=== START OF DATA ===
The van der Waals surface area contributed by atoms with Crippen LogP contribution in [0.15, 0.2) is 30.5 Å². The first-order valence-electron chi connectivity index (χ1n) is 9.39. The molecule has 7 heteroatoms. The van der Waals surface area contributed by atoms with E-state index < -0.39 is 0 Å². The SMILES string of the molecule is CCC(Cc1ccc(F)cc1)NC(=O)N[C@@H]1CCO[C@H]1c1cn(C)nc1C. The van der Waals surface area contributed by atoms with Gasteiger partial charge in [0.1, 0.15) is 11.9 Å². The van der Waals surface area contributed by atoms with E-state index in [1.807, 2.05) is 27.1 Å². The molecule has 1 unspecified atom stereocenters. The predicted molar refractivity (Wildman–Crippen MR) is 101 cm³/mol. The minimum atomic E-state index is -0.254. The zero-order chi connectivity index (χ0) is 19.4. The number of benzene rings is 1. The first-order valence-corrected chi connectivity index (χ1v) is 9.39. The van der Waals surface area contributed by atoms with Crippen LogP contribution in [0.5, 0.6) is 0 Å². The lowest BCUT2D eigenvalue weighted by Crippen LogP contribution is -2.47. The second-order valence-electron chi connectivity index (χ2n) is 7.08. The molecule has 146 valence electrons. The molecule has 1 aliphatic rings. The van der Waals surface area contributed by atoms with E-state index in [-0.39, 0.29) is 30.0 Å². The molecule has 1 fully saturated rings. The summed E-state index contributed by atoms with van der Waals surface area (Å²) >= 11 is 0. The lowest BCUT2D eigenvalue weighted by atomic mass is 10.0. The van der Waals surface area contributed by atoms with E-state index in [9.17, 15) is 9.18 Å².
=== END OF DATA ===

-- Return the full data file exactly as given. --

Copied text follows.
The van der Waals surface area contributed by atoms with Crippen LogP contribution in [0.15, 0.2) is 30.5 Å². The first-order valence-electron chi connectivity index (χ1n) is 9.39. The molecule has 7 heteroatoms. The van der Waals surface area contributed by atoms with E-state index < -0.39 is 0 Å². The SMILES string of the molecule is CCC(Cc1ccc(F)cc1)NC(=O)N[C@@H]1CCO[C@H]1c1cn(C)nc1C. The van der Waals surface area contributed by atoms with Gasteiger partial charge in [0.1, 0.15) is 11.9 Å². The van der Waals surface area contributed by atoms with E-state index in [1.807, 2.05) is 27.1 Å². The molecule has 1 unspecified atom stereocenters. The predicted molar refractivity (Wildman–Crippen MR) is 101 cm³/mol. The minimum atomic E-state index is -0.254. The zero-order chi connectivity index (χ0) is 19.4. The number of benzene rings is 1. The first-order valence-corrected chi connectivity index (χ1v) is 9.39. The van der Waals surface area contributed by atoms with Crippen LogP contribution in [0.5, 0.6) is 0 Å². The lowest BCUT2D eigenvalue weighted by Crippen LogP contribution is -2.47. The second-order valence-electron chi connectivity index (χ2n) is 7.08. The molecule has 146 valence electrons. The molecule has 1 aliphatic rings. The van der Waals surface area contributed by atoms with E-state index in [-0.39, 0.29) is 30.0 Å². The molecule has 1 fully saturated rings. The summed E-state index contributed by atoms with van der Waals surface area (Å²) >= 11 is 0. The lowest BCUT2D eigenvalue weighted by atomic mass is 10.0. The van der Waals surface area contributed by atoms with E-state index in [9.17, 15) is 9.18 Å².